- Asa Hutchinson, 22, was with four friends when row with Swedish man broke out
- During a boozy brunch, they stole his glasses and man was punched on floor
- Three of the group fled Dubai and were not charged but Ms Hutchinson was
- Transportation worker escaped the country in June despite no-fly order
- She was convicted of assault and theft in court Monday can not be jailed
A British woman handed a three-month jail sentence for assaulting a Swedish man in Dubai avoided prison by getting a new passport and illegally flying home, MailOnline can reveal.
Asa Hutchinson, from Chelmsford, Essex, managed to escape house-arrest despite being put on a 'no-fly' list by authorities in the autocratic Gulf state.
The 22-year-old risked everything to return to the UK in June, three months ahead of Monday's court hearing in which she was convicted in absentia over the 2016 brawl.
Ms Hutchinson obtained a new British passport and calmly boarded a plane to London, hoping that border guards would not notice the court order banning her from leaving the UAE.
She would have faced further charges if she was caught, MailOnline understands.
Ms Hutchinson now faces immediate arrest if she steps foot in the UAE and extradition if she lands in any of the neighbouring Gulf countries.
'Asa left via the airport [in Dubai] and was fortunate not to have alerted the system [over the 'no-fly' court order],' a source close to Ms Hutchinson told MailOnline.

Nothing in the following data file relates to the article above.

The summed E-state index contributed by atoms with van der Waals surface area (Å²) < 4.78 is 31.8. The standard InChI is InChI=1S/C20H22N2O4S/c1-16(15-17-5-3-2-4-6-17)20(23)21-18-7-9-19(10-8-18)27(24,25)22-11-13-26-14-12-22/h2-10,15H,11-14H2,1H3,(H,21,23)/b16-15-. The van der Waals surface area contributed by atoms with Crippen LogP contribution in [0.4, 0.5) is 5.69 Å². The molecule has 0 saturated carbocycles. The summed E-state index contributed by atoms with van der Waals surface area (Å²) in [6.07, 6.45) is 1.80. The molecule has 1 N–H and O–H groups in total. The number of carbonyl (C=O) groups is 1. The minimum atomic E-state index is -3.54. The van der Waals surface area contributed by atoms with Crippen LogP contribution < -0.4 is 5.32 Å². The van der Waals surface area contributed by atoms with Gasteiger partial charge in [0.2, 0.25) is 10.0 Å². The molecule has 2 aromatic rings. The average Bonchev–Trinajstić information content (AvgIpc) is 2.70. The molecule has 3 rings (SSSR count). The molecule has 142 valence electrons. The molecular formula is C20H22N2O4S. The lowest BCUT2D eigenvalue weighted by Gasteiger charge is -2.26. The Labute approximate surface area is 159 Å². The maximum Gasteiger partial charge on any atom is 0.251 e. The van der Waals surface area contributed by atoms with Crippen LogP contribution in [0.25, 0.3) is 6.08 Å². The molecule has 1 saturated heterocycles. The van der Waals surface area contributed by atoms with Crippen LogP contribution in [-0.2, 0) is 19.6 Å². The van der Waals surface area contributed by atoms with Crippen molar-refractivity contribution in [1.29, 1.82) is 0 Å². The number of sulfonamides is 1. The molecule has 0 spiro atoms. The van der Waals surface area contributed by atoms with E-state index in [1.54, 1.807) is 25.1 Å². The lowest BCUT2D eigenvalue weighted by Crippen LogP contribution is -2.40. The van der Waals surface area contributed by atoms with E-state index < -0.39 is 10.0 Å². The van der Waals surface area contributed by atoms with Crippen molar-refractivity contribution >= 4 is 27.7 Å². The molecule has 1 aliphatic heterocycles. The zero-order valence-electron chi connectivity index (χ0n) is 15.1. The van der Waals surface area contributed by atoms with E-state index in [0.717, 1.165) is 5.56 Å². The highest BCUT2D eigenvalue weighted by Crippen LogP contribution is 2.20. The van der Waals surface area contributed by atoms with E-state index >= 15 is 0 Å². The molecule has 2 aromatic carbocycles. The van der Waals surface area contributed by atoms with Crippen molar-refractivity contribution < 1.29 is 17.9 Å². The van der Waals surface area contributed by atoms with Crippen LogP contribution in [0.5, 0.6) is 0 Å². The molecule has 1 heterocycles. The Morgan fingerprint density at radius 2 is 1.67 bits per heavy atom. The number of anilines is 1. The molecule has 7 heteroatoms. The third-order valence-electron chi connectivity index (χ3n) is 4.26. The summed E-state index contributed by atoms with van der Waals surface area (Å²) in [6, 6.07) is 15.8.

'She was able to do this because she had replaced her passport. This is not usually possible.
'It was a huge risk and if she returns to the United Arab Emirates she will be arrested.
'Asa also faces extradition if she travels to neighbouring Gulf countries.'
Ms Hutchinson was with two male friends and female friend when a champagne-fuelled row erupted after they took pictures of a sleeping Swedish businessman.
One of the group woke the man up by slapping him in the face before the women scratched him and stole his glasses and the fight escalated.
Ms Hutchinson, who claimed she was only a witness to the fight and the Swedish man threw the first punches, was charged with assault and theft after the incident on April 29, 2016.
She was convicted alongside another man, 26, but the other three members of the group were never charged because they fled Dubai.
The victim, 54, was struck on the nose and kicked on the floor where he lay helpless and bleeding. A security guard at the restaurant testified that he saw the man being choked on the ground.
After the fight, Dubai police questioned Ms Hutchinson's boyfriend Ben Hall and others in the group after getting their names from the hotel reservations list.The men managed to get their passports back by paying cash deposits, before flying home to the UK.